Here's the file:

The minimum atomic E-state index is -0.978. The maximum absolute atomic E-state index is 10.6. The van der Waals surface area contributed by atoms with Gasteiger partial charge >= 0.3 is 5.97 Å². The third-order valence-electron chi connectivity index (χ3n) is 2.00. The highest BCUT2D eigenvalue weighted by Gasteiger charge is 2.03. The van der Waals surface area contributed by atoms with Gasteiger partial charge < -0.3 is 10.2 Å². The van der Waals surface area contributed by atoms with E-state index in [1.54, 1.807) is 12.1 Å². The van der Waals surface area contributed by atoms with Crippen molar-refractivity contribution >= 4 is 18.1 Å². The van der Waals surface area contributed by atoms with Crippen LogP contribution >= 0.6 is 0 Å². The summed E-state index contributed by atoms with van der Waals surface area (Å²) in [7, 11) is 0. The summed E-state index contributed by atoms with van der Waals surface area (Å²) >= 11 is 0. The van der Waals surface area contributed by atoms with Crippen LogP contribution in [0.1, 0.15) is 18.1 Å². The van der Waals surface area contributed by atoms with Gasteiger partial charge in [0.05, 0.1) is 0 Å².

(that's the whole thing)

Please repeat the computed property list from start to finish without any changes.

The minimum atomic E-state index is -0.978. The maximum absolute atomic E-state index is 10.6. The van der Waals surface area contributed by atoms with Gasteiger partial charge >= 0.3 is 5.97 Å². The third-order valence-electron chi connectivity index (χ3n) is 2.00. The highest BCUT2D eigenvalue weighted by Gasteiger charge is 2.03. The van der Waals surface area contributed by atoms with Gasteiger partial charge < -0.3 is 10.2 Å². The van der Waals surface area contributed by atoms with E-state index in [1.54, 1.807) is 12.1 Å². The van der Waals surface area contributed by atoms with Crippen molar-refractivity contribution >= 4 is 18.1 Å². The van der Waals surface area contributed by atoms with Crippen LogP contribution >= 0.6 is 0 Å². The summed E-state index contributed by atoms with van der Waals surface area (Å²) in [7, 11) is 0. The summed E-state index contributed by atoms with van der Waals surface area (Å²) >= 11 is 0. The van der Waals surface area contributed by atoms with Crippen LogP contribution in [0.1, 0.15) is 18.1 Å². The van der Waals surface area contributed by atoms with Gasteiger partial charge in [0.05, 0.1) is 0 Å².